Yesterday's article in CNN's belief blog, "My Take: When Evangelicals Were Pro-Choice," is the most recent attempt to relativize evangelical convictions about abortion. Author Jonathan Dudley argues that, "The reality is that what conservative Christians now say is the Bible's clear teaching on the matter was not a widespread interpretation until the late 20th century."
Dudley made the same point in his 2011 book Broken Words: Abuse of Science and Faith in American Politics. In the CNN piece, he notes a 1968 Christianity Today issue focused on contraception and abortion. In that issue, Bruce Waltke, at Dallas Theological Seminary at the time, Dudley says Waltke argued that "the fetus is not reckoned as a soul." Dudley also notes that the Southern Baptist Convention passed a resolution in 1971 affirming that abortion should be legal, to protect the life of the mother and her emotional life as well.
He's certainly right about the Southern Baptist Convention at the time. But he's mischaracterized Bruce Waltke's views. Waltke was writing about Old Testament views on contraception. The Old Testament does, in fact, seem to make a distinction between the life of a child and the life of a fetus (it never extracts a "fetus for a fetus" principle, for example). But as Waltke notes, the Old Testament nonetheless "protects the fetus," And "while the Old Testament does not equate the fetus with a living person, it places great value upon it." He also concludes regarding contraception (quoting another CT author) that "The burden of proof rests, then, on the couple who wish to restrict the size of their family."
In the article following in the CT issue Dudley notes, Fuller Seminary Theologian Paul Jewett looked at the theological, historical, psychiatric, and sociological dimensions of the abortion issue. He concludes that "there are difficulties … moral theology faces in justifying abortion." And "It seems the Christian answer to the control of human reproduction must be found principally in the prevention of contraception, rather than the prevention of birth."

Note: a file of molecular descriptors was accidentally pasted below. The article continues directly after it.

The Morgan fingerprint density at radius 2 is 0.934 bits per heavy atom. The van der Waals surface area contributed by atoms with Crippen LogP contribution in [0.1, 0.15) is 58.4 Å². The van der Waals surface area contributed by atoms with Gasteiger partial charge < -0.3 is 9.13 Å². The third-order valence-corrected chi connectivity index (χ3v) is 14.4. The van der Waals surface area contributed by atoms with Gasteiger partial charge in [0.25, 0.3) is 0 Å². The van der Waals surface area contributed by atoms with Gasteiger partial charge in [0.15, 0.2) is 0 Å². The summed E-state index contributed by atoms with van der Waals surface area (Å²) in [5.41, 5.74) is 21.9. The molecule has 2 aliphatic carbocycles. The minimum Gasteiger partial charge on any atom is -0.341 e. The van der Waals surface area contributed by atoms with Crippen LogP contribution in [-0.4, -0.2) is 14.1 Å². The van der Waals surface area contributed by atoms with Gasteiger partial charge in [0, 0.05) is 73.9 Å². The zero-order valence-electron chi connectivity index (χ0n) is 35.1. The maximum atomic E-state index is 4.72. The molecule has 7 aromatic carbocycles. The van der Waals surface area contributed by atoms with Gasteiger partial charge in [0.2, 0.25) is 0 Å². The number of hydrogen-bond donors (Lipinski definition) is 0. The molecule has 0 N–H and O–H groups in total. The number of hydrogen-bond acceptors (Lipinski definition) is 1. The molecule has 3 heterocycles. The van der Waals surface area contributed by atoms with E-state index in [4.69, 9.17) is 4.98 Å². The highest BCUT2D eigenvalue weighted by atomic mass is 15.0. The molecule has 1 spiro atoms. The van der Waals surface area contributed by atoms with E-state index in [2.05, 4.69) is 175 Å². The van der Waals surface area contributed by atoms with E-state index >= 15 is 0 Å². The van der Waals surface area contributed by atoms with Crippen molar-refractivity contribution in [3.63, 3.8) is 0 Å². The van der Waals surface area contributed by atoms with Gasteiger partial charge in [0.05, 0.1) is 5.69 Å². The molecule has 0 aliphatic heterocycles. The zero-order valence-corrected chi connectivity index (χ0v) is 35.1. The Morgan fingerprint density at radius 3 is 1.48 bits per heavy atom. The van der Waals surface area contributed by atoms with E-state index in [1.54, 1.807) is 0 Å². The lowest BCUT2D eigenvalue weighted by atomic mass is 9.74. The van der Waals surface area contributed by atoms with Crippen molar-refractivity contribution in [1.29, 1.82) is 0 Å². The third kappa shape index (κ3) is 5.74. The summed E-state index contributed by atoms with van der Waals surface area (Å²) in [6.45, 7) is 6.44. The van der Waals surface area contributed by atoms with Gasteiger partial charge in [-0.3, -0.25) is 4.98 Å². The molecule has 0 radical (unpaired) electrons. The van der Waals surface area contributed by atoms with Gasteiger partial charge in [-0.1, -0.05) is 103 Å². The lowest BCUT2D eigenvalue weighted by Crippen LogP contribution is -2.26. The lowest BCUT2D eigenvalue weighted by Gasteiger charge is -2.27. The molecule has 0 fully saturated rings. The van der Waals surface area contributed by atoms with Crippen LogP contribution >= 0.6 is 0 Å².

Dudley is formally right in this regard: Note how Jewett ends: "Abortion will always remain a last recourse, ventured in emergency and burdened with uncertainty." Still, this sounds to me very much like early apologies for slavery, when some northern Christians imagined slave owners as benevolent masters of an inferior people. Once the horrors of slavery became known and the humanity of African-Americans became evident, northern Christians increasingly become single-minded in their opposition to slavery. That has more or less been the history of contemporary evangelicalism regarding abortion. When it was indeed a rare occurance, most of us could imagine an exception here and there. When it turned into the wholesale slaughter of millions (54 million since 1973 in the US alone), we have naturally become as little less flexible about it.
(One of the finer moments in CT history is our early 1973 editorial clearly denouncing Roe v. Wade: "This decision runs counter not merely to the moral teachings of Christianity through the ages." At the end, there was also this prescient comment: "Christians should accustom themselves to the thought that the American state no longer supports, in any meaningful sense, the laws of God, and prepare themselves spiritually for the prospect that it may one day formally repudiate them and turn against those who seek to live by them.")